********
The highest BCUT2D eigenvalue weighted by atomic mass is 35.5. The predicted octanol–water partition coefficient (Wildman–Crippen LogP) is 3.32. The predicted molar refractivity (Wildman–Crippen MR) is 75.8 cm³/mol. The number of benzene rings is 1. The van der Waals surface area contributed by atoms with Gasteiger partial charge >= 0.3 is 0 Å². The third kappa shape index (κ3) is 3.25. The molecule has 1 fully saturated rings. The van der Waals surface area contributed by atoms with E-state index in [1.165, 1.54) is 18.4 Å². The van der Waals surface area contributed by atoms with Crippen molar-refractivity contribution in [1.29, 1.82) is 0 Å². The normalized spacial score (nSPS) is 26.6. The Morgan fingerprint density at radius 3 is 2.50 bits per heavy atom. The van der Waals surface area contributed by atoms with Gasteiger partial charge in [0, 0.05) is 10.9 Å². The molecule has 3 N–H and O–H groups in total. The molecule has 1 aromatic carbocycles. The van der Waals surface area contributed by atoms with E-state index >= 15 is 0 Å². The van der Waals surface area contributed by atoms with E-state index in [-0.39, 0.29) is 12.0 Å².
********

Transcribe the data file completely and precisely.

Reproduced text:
The highest BCUT2D eigenvalue weighted by atomic mass is 35.5. The predicted octanol–water partition coefficient (Wildman–Crippen LogP) is 3.32. The predicted molar refractivity (Wildman–Crippen MR) is 75.8 cm³/mol. The number of benzene rings is 1. The van der Waals surface area contributed by atoms with Gasteiger partial charge >= 0.3 is 0 Å². The third kappa shape index (κ3) is 3.25. The molecule has 1 fully saturated rings. The van der Waals surface area contributed by atoms with E-state index in [1.165, 1.54) is 18.4 Å². The van der Waals surface area contributed by atoms with Crippen molar-refractivity contribution in [1.29, 1.82) is 0 Å². The normalized spacial score (nSPS) is 26.6. The Morgan fingerprint density at radius 3 is 2.50 bits per heavy atom. The van der Waals surface area contributed by atoms with Gasteiger partial charge in [0, 0.05) is 10.9 Å². The molecule has 3 N–H and O–H groups in total. The molecule has 1 aromatic carbocycles. The van der Waals surface area contributed by atoms with E-state index >= 15 is 0 Å². The van der Waals surface area contributed by atoms with E-state index in [-0.39, 0.29) is 12.0 Å².